Kidnapping, murder and meat shields: the grim cyberpunk world of Satellite Reign

Satellite Reign is being pitched as a spiritual successor to Syndicate Wars, and is being headed up by the 1996 game’s director, Mike Diskett. He tells us that he felt ”part of Bullfrog’s heritage was being diluted” with the 2012 FPS reboot.

In February 2012, fans of the classic, cyberpunk squad-shooter Syndicate let out the disappointed sigh that had been building for months. EA’s glossy reboot of the franchise appeared to confirm their worst suspicions: that the series had been bent out of shape to fit the Call of Duty mold, and that the isometric Syndicates of the 90s were consigned to stay there. The 2012 reimagining of Syndicate wasn’t a bad game – critically, it was largely well-received. But to the old guard, that didn’t matter. Syndicate 2012 didn’t do what it said on the tin.

“When the EA game was announced as an FPS, I was quietly relieved [at the fan reaction and demand for an RTS],” says Mike Diskett, director of 1996′s Syndicate Wars, sequel to the original Syndicate. “But at the same time, I couldn’t help but feel annoyed that part of Bullfrog’s heritage was being diluted by creating an FPS, which is kind of the gaming equivalent of a Hollywood summer blockbuster.”

But with the Syndicate series now set firmly on its new course, fans of its forebears can take comfort in Satellite Reign – Diskett and 5 Lives Studios Kickstarted return to formula.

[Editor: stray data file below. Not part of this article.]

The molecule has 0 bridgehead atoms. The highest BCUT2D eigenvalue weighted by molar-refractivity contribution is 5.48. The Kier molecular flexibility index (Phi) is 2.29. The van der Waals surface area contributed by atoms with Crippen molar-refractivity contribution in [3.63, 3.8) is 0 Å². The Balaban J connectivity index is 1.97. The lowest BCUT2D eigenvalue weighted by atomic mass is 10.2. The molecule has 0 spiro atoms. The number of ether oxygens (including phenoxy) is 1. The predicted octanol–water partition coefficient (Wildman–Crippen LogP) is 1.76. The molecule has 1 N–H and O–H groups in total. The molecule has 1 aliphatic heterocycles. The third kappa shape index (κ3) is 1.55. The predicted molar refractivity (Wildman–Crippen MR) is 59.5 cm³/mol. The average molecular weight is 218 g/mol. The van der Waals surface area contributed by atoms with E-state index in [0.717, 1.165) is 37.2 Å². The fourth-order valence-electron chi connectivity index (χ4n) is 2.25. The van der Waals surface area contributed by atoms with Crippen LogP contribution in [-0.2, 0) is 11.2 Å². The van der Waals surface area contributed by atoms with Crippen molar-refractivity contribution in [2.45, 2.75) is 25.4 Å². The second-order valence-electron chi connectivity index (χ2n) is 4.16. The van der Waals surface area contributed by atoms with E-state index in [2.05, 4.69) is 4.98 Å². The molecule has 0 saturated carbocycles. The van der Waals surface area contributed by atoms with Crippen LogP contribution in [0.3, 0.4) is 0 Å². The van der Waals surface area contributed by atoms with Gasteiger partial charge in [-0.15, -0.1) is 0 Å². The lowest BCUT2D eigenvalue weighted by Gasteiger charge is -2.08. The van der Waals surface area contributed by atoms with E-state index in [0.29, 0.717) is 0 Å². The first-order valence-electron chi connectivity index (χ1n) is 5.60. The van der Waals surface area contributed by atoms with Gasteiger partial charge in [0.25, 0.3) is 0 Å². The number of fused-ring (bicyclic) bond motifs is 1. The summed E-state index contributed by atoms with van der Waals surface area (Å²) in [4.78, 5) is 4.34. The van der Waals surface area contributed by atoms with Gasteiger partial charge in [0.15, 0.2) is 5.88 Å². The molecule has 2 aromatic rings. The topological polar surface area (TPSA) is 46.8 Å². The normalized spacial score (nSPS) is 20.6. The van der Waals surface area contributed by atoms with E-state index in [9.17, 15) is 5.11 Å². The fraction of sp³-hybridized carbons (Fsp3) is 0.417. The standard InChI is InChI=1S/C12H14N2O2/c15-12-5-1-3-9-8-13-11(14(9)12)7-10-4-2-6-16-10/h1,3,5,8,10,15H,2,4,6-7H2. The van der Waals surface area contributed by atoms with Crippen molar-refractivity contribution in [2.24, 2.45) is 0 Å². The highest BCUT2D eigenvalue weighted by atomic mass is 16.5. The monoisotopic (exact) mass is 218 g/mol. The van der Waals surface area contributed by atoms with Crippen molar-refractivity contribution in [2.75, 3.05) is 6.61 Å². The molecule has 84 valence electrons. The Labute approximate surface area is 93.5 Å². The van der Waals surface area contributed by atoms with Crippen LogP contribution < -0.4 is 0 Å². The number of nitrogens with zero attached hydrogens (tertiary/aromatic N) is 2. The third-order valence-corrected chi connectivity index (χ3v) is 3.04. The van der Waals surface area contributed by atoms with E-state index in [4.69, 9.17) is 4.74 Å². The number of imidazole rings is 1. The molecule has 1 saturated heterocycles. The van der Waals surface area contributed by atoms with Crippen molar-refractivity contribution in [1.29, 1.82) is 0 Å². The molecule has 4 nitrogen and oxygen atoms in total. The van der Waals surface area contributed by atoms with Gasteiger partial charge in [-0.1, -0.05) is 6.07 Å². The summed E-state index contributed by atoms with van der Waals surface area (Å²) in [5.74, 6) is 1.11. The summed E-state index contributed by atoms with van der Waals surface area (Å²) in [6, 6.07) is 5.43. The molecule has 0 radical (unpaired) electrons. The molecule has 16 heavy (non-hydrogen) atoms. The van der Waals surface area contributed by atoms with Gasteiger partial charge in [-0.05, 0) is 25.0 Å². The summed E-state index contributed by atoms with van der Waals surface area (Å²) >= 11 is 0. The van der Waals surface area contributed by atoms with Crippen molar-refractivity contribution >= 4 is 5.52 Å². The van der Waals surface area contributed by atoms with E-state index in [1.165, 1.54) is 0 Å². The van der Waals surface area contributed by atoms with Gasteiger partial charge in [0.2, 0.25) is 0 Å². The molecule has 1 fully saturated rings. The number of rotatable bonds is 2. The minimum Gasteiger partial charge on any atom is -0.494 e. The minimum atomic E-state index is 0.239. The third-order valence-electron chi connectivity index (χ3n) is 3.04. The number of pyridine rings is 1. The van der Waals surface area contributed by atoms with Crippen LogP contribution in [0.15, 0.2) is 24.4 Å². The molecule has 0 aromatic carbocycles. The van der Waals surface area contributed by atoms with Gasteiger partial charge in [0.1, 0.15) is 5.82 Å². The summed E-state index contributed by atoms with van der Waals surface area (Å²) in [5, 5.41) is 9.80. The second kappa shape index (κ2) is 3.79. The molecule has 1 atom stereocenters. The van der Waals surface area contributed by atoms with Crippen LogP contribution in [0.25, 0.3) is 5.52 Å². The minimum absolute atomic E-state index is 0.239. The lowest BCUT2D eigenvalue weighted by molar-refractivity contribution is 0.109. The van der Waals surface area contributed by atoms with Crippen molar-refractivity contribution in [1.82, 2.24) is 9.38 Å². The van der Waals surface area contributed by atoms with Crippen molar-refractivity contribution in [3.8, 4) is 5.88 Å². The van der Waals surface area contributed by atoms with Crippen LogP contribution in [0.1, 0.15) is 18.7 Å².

“All five of us were working at Sega Studios Australia when Sega announced they were going to close the studio,” says Diskett. “This immediately started a frenzy of ‘what next?’ for everyone, with lots of little groups forming outside work hours, planning ways to stay in the industry and in Brisbane. In my forward manner, I simply emailed everyone saying I wanted to Kickstart a spiritual successor to Syndicate Wars and who was with me? Chris [Conte], Mitch [Clifford], Dean [Ferguson] and Brent [Waller] were all fans of the original game and each brought their own speciality game development skills to the team, so off we went, hell for leather, the five of us putting together the kickstarter pitch in our spare time.”

The world the studio is building reads like a classic cyberpunk checklist: shady corporations, fringe science, human experimentations and a neon city as dark and gloomy as the story behind it.

The 5 Lives team, from from left to right: Dean Ferguson, Chris Conte, Mitchell Clifford, Brent Waller and Mike Diskett. Satellite Reign’s Kickstarter reached its £350,000 funding goal last summer, and has now raised over £460,000.

“The government is a paper thin layer with no real power – the corporations make the laws and enforce them,” says Diskett. “Joe Public has become so used to the status quo that revolution doesn’t really enter their mind as an option – but the arrival of your group can change this.”

This group of yours comprises four ‘agents’ working for a shadowy organisation to bring down the corporations for reasons unknown. These agents (which you control from the point of view of a fifth team member, remotely observing the squad’s actions with recon drones and relaying orders from base) can be ordered to battle the corporations’ security forces head-on, or – through manipulation of what the 5 Lives are calling the game’s “open, living metropolis” – effect revolution by more surreptitious means.